If a cluttered desk signs a cluttered mind, of what, then, is an empty desk a sign?
– Albert Einstein
I cleaned up my office yesterday. I tossed old files into the recycling bin. I swept. I dusted. I wiped all the surfaces down. I stacked my books in haphazard piles. When it was all done, I surveyed the clean space and thought, “This is nice for now.”
Clutter defines my work space and my brain. My ideas are a jumbled pile of functioning Christmas lights: ideas are interlinked but doing their own thing, blinking their own colors. My desk gets jumbled as the semester and life progresses.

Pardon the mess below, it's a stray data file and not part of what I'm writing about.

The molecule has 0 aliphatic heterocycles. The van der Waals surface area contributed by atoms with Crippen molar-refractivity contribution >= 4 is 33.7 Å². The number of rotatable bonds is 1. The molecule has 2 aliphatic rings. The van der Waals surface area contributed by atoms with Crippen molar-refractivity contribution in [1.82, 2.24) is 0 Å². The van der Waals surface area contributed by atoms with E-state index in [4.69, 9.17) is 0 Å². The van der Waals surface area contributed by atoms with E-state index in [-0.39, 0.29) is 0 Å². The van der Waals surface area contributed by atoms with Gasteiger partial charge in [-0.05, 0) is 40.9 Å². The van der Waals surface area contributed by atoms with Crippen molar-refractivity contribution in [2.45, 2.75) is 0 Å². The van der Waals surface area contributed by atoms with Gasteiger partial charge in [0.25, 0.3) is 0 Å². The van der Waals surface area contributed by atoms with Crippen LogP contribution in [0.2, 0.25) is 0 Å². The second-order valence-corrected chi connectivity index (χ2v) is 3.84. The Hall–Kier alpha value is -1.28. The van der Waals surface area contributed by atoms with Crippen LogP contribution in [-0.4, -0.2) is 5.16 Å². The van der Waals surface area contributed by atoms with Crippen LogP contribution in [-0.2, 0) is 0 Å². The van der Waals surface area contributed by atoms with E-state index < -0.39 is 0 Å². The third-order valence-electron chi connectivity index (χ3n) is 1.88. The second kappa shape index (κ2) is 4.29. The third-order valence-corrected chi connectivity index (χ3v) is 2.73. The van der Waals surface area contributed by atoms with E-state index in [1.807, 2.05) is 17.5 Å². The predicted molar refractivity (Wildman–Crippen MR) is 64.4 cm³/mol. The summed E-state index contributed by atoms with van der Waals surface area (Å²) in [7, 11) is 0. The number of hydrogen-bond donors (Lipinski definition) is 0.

Mess for me isn’t a bad thing. It’s how my mind works. This portion of this New York Times article sums up my life:
Mess is complete, in that it embraces all sorts of random elements. Mess tells a story: you can learn a lot about people from their detritus, whereas neat — well, neat is a closed book. Neat has no narrative and no personality (as any cover of Real Simple magazine will demonstrate). Mess is also natural, as Mr. Freedman and Mr. Abrahamson point out, and a real time-saver. “It takes extra effort to neaten up a system,” they write. “Things don’t generally neaten themselves.”
So make a mess of your story, your office, your work space. You might learn something.